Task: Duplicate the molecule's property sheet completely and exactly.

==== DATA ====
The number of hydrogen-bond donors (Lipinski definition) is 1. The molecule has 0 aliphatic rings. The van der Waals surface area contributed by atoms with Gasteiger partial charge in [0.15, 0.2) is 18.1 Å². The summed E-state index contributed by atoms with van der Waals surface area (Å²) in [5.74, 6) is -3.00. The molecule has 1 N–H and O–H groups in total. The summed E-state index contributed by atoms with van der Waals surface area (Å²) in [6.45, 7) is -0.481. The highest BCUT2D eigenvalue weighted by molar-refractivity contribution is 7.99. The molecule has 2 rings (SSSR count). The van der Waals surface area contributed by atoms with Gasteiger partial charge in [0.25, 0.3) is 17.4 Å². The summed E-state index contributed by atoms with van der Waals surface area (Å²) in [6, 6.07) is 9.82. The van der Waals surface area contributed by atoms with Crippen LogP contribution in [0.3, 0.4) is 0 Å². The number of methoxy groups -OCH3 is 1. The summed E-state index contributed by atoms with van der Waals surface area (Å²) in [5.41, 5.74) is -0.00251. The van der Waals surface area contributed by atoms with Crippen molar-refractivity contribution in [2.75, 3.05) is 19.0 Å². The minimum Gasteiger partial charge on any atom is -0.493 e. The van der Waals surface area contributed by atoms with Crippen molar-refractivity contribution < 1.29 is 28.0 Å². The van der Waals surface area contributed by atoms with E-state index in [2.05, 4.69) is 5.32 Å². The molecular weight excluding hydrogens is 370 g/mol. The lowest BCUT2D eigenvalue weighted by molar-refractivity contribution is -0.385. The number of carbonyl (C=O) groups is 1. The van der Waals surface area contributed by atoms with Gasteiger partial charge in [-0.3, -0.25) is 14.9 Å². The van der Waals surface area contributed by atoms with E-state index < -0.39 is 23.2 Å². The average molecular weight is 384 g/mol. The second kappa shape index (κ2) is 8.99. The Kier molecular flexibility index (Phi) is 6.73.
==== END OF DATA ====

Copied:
The number of hydrogen-bond donors (Lipinski definition) is 1. The molecule has 0 aliphatic rings. The van der Waals surface area contributed by atoms with Gasteiger partial charge in [0.15, 0.2) is 18.1 Å². The summed E-state index contributed by atoms with van der Waals surface area (Å²) in [5.74, 6) is -3.00. The molecule has 1 N–H and O–H groups in total. The summed E-state index contributed by atoms with van der Waals surface area (Å²) in [6.45, 7) is -0.481. The highest BCUT2D eigenvalue weighted by molar-refractivity contribution is 7.99. The molecule has 2 rings (SSSR count). The van der Waals surface area contributed by atoms with Gasteiger partial charge in [0.25, 0.3) is 17.4 Å². The summed E-state index contributed by atoms with van der Waals surface area (Å²) in [6, 6.07) is 9.82. The van der Waals surface area contributed by atoms with Crippen LogP contribution in [0.3, 0.4) is 0 Å². The number of methoxy groups -OCH3 is 1. The summed E-state index contributed by atoms with van der Waals surface area (Å²) in [5.41, 5.74) is -0.00251. The van der Waals surface area contributed by atoms with Crippen molar-refractivity contribution in [2.75, 3.05) is 19.0 Å². The minimum Gasteiger partial charge on any atom is -0.493 e. The van der Waals surface area contributed by atoms with Crippen molar-refractivity contribution < 1.29 is 28.0 Å². The van der Waals surface area contributed by atoms with E-state index in [2.05, 4.69) is 5.32 Å². The molecular weight excluding hydrogens is 370 g/mol. The lowest BCUT2D eigenvalue weighted by molar-refractivity contribution is -0.385. The number of carbonyl (C=O) groups is 1. The van der Waals surface area contributed by atoms with Gasteiger partial charge in [-0.3, -0.25) is 14.9 Å². The van der Waals surface area contributed by atoms with E-state index < -0.39 is 23.2 Å². The average molecular weight is 384 g/mol. The second kappa shape index (κ2) is 8.99. The Kier molecular flexibility index (Phi) is 6.73.